Nevertheless, Marion's family recognized that this collection would be her legacy, and made sure that it did not end up in a landfill. While it took a while to find any takers, eventually Roger MacDonald at the Internet Archive (archive.org) heard of them and arranged to have them taken across the country to the Archive's headquarters in California. Since then they've been uploading them to their site although to do them all will take quite a bit of time. They aren't organized very well currently, and I have a few issues with their technical quality- mainly that the site doesn't even seem to support 60fps video so they will not be seen at their full frame rate. I hope that eventually they will be able to deliver that and won't have to re-encode everything again to take advantage of it. (Although high frame rate online is rare, YouTube has supported that for a couple of years now and I have been upscaling all of the old material I've been uploading- although I will need to re-do the videos that have been on there longer.) Some say that her collection likely includes footage that would otherwise be lost to time.
I have to thank Kino for releasing this title on Blu-Ray, given how many documentaries are relegated to the antiquated standard DVD format. Given that much of the footage here consists of standard-def tapes, that would be even more reason to forego a Blu-Ray release but the format allows it to look as good as possible. All of the current footage is shot on digital and looks good, aside from some minor banding in a few places. But I must ask again- why, oh why, was the entire production encoded in 24fps? This gives a jerky appearance to all of the videotaped excerpts, taking away their live look that makes such tapes so much fun to watch.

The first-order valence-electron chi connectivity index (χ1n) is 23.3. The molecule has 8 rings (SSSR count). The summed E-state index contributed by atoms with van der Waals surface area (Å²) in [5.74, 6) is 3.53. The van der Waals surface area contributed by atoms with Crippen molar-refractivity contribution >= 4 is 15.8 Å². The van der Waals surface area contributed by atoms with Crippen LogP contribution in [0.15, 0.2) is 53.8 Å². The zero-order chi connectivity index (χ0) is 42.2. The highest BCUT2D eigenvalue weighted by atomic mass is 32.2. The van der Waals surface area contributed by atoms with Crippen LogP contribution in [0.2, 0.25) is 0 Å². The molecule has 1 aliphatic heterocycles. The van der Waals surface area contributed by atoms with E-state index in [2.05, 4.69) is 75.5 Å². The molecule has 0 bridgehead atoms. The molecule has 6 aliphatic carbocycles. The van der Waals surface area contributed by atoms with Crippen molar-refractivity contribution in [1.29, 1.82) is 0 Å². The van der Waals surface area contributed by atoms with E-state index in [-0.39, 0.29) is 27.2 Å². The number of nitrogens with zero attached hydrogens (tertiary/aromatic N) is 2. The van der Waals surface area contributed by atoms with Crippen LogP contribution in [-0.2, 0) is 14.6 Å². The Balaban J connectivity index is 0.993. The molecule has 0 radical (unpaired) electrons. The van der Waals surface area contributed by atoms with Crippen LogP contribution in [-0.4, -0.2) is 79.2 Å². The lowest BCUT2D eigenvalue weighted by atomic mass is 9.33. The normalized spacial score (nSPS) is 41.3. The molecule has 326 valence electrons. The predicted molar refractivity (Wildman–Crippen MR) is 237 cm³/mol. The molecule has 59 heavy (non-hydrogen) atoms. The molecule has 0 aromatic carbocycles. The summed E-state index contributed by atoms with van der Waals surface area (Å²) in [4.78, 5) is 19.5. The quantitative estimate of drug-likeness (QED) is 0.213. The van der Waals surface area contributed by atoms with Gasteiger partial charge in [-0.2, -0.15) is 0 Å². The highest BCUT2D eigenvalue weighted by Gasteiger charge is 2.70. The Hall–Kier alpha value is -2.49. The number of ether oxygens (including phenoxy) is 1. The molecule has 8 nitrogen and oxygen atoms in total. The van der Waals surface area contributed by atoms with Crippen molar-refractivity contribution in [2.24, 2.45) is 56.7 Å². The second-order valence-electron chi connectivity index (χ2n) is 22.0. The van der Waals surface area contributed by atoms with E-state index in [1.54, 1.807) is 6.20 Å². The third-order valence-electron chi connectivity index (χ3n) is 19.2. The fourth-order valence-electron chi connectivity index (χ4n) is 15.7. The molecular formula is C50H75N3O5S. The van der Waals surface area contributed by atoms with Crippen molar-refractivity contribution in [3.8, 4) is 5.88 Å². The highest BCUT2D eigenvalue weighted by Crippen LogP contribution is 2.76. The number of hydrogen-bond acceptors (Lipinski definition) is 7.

The 5.1 DTS Master Audio mix provides a few surprises- collages of sound clips from Marion's tapes are panned around all channels to simulate the effect of being literally surrounded by news. Owen Pallett's rather calming music score also flirts with the rear channels at times, but is kept completely isolated from the center. (For a more neutral presentation you could simply disconnect all other speakers and view it with no music at all.) There's also a separate 2-channel track for whatever reason, and subtitles are also included.